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Minister for Resources and Energy, Minister for Tourism

RET Minister > The Hon Martin Ferguson AM MP

The Hon Martin Ferguson AM MP

13 Jun 2009

AUSTRALIAN TOURISM EXCHANGE Good afternoon ladies and gentlemen, and welcome to my ministerial and parliamentary colleagues - and to our many international guests.

It is a great pleasure to be at ATE again.

This is a very important event on the Australian tourism calendar.

It showcases the best that Australian tourism has to offer.

It also gives me great pleasure to welcome you all to Melbourne.

As many of you will know, the people of Victoria are rebuilding after the devastating bushfires of February, which claimed 173 lives and caused extensive damage to communities only a short distance from here.

As Tourism Minister I was very pleased to announce $5 million in federal funds to support tourism operators throughout regions adjoining bushfire-affected areas.

The people of Victoria - with the support of the Commonwealth Government - are going through the difficult job of recovering from those fires and rebuilding their lives, businesses, and communities.

Of course, we have in recent weeks been forced to deal with the Swine Flu outbreak, which has again reminded our industry how we are susceptible to factors beyond our control.

Your participation at ATE this year is helping Victoria's recovery effort, by demonstrating it is very much business as usual for much of Victoria's tourism industry.

However, these are also tough times for the global industry.

The Global Financial Crisis is causing fewer people to travel.

This is a global phenomenon, affecting all countries.

Neither Australia, nor our tourism industry, is alone.

In Australia, we are confronted with recession in seven of our ten most lucrative tourism markets.

Perhaps not surprisingly, Australia welcomed three per cent fewer international tourists in the first three months of 2009 compared to the same period last year.

Ladies and gentlemen, I recognise that your industry has been impacted by this global recession as much, if not more, than any.

No decline is welcome - but can I say to you that Australia is faring far better than most at this time. For the same period, the:

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· United Kingdom saw arrivals decline 12%

· The USA more than 10%

· Singapore more than 13%

· Japan - a staggering 27%

These are tough times for our industry but I know you are grappling with how to position your companies to employ more people, generate more wealth, and be more competitive.

There has never been a better time for the discussions you will be having this week.

From the Government's perspective, we are through Tourism Australia continuing to spend $90 million every year selling Australia to the world.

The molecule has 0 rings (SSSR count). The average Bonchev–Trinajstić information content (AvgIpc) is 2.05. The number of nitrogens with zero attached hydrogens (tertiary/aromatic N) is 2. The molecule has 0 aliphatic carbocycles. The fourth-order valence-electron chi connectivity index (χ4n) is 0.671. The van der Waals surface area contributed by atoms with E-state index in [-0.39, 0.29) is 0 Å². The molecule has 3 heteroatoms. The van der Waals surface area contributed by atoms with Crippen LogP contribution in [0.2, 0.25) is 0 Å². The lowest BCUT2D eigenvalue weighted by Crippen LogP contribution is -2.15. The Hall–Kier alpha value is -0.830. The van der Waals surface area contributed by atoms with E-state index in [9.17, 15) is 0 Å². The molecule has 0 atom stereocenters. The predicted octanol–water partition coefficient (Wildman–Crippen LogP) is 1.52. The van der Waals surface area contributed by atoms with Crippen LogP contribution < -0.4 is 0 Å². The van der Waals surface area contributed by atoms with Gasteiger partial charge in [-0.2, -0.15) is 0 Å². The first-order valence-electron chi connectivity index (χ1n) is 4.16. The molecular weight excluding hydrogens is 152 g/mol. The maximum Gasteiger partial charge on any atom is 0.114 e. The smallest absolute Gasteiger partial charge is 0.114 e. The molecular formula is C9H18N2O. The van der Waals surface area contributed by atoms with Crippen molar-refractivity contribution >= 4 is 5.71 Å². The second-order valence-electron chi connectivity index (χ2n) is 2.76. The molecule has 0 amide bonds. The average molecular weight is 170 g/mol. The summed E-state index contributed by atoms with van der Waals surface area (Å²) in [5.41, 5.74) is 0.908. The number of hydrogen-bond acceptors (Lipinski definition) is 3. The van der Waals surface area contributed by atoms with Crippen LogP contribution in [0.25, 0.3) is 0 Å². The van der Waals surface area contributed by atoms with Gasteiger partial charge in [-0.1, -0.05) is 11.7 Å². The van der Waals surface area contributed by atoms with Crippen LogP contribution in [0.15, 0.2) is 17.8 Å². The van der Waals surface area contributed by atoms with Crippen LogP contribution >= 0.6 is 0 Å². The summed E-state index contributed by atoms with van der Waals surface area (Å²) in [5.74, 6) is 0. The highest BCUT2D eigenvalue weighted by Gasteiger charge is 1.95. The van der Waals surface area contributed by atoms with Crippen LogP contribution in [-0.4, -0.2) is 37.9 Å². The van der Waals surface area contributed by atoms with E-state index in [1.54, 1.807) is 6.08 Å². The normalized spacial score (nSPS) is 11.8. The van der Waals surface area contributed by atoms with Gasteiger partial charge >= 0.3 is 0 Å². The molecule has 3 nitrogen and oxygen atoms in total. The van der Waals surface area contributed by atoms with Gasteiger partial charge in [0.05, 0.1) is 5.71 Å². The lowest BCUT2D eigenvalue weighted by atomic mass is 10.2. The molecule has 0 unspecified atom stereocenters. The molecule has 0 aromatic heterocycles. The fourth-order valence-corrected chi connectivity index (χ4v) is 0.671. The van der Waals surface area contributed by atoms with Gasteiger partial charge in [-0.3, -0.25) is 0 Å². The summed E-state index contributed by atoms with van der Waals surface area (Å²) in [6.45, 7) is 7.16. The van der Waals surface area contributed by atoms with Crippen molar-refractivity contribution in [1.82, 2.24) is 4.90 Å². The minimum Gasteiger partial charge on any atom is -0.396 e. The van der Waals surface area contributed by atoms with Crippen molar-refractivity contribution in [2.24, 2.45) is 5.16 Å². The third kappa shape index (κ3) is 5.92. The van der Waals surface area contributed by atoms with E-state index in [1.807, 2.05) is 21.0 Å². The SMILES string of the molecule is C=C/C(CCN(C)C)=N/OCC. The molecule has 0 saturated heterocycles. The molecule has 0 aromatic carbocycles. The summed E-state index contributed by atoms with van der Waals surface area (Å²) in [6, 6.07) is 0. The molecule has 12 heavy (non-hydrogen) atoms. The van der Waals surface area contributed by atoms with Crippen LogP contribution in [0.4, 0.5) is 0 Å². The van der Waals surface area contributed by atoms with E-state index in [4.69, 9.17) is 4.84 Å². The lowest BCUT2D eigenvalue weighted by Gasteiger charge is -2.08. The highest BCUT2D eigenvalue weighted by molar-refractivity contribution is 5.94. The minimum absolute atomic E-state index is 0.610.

This time last year I announced TA's plans for a special campaign based around the release of Baz Luhrmann’s movie ‘Australia’.

That campaign has now been rolled out in 22 markets.

I am pleased to see more than 130 industry partners participating in this campaign which has proven to be a valuable platform from which to sell Australia in a very challenging environment.

The Government is maintaining our presence in key international markets so that Australia is front-of-mind for travellers once growth inevitably returns.

Walking away from these markets is not an option.

Of course, a more significant short-term challenge is to convince more Australians to travel locally.

Domestic tourism contributes around 75 per cent of the Australian tourism sector's business.

I recently launched Tourism Australia's ‘No Leave, No Life’ campaign to prod those Australians who have stockpiled their holiday to use it to take a break in Australia.

Australian workers have more than 123 million days of leave owing - worth more than $33 billion in wages.

I would like to thank the industry for the support it has offered this campaign.

I would also like to take this opportunity to thank Mr Geoff Buckley - who will leave Tourism Australia at the end of this month - for his effort and leadership.

Geoff has steered Tourism Australia through some challenging periods and has overseen the implementation of some very important campaigns.

I wish him every success in his future endeavours.

Ladies and gentlemen, the current circumstances are the toughest the Australian economy has faced for quite some time but your industry is not facing these challenges alone.

To support jobs and cushion Australia from the full impact of the Global Recession, the Government stepped in with early and decisive action to stimulate our economy.

Our economic stimulus packages have already dramatically increased the money flowing through our economy.

The importance of this cannot be over-stated.

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We have also moved to significantly increase the funding available to the Export Market Development Grants program, from $150 million to $200 million.

And through the National Long Term Tourism Strategy the Government will lay foundations to ensure the tourism industry has the investment, infrastructure, research, and workforce it needs for the future.

This afternoon I will receive the final draft of the Steering Committee's industry input.

The Committee's contribution will help the Government build a more competitive and productive tourism industry and ensure it is ready to make the most of the economic recovery.

Yours is a resilient industry and Australia’s appeal to visitors is enduring.

Having so many of you here at ATE this year reflects this fact.

I wish you well for your endeavours over the coming week and hope that ATE is both productive and profitable for you.

Thank you.

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